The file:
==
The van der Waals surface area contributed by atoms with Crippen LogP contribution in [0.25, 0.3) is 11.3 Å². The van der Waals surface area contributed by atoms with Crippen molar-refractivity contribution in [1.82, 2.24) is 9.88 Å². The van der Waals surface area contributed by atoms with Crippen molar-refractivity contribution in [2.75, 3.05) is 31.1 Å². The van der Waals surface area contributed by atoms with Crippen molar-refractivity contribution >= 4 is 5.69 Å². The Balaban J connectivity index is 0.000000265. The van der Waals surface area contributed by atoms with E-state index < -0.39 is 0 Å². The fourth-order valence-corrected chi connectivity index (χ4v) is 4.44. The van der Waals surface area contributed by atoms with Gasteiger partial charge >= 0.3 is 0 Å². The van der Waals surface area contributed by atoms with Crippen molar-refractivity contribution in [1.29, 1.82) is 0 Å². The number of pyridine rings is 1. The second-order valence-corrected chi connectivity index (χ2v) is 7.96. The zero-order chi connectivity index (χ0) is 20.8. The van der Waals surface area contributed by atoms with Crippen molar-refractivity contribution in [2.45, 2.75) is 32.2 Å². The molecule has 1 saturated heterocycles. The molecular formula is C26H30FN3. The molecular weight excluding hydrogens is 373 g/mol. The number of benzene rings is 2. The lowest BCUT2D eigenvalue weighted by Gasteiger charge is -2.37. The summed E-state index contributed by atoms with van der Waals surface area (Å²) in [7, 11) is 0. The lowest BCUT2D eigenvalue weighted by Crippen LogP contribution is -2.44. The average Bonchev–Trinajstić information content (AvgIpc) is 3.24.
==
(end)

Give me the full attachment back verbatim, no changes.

The van der Waals surface area contributed by atoms with Crippen LogP contribution in [0.25, 0.3) is 11.3 Å². The van der Waals surface area contributed by atoms with Crippen molar-refractivity contribution in [1.82, 2.24) is 9.88 Å². The van der Waals surface area contributed by atoms with Crippen molar-refractivity contribution in [2.75, 3.05) is 31.1 Å². The van der Waals surface area contributed by atoms with Crippen molar-refractivity contribution >= 4 is 5.69 Å². The Balaban J connectivity index is 0.000000265. The van der Waals surface area contributed by atoms with E-state index < -0.39 is 0 Å². The fourth-order valence-corrected chi connectivity index (χ4v) is 4.44. The van der Waals surface area contributed by atoms with Gasteiger partial charge >= 0.3 is 0 Å². The van der Waals surface area contributed by atoms with Crippen molar-refractivity contribution in [1.29, 1.82) is 0 Å². The number of pyridine rings is 1. The second-order valence-corrected chi connectivity index (χ2v) is 7.96. The zero-order chi connectivity index (χ0) is 20.8. The van der Waals surface area contributed by atoms with Crippen molar-refractivity contribution in [2.45, 2.75) is 32.2 Å². The molecule has 1 saturated heterocycles. The molecular formula is C26H30FN3. The molecular weight excluding hydrogens is 373 g/mol. The number of benzene rings is 2. The lowest BCUT2D eigenvalue weighted by Gasteiger charge is -2.37. The summed E-state index contributed by atoms with van der Waals surface area (Å²) in [7, 11) is 0. The lowest BCUT2D eigenvalue weighted by Crippen LogP contribution is -2.44. The average Bonchev–Trinajstić information content (AvgIpc) is 3.24.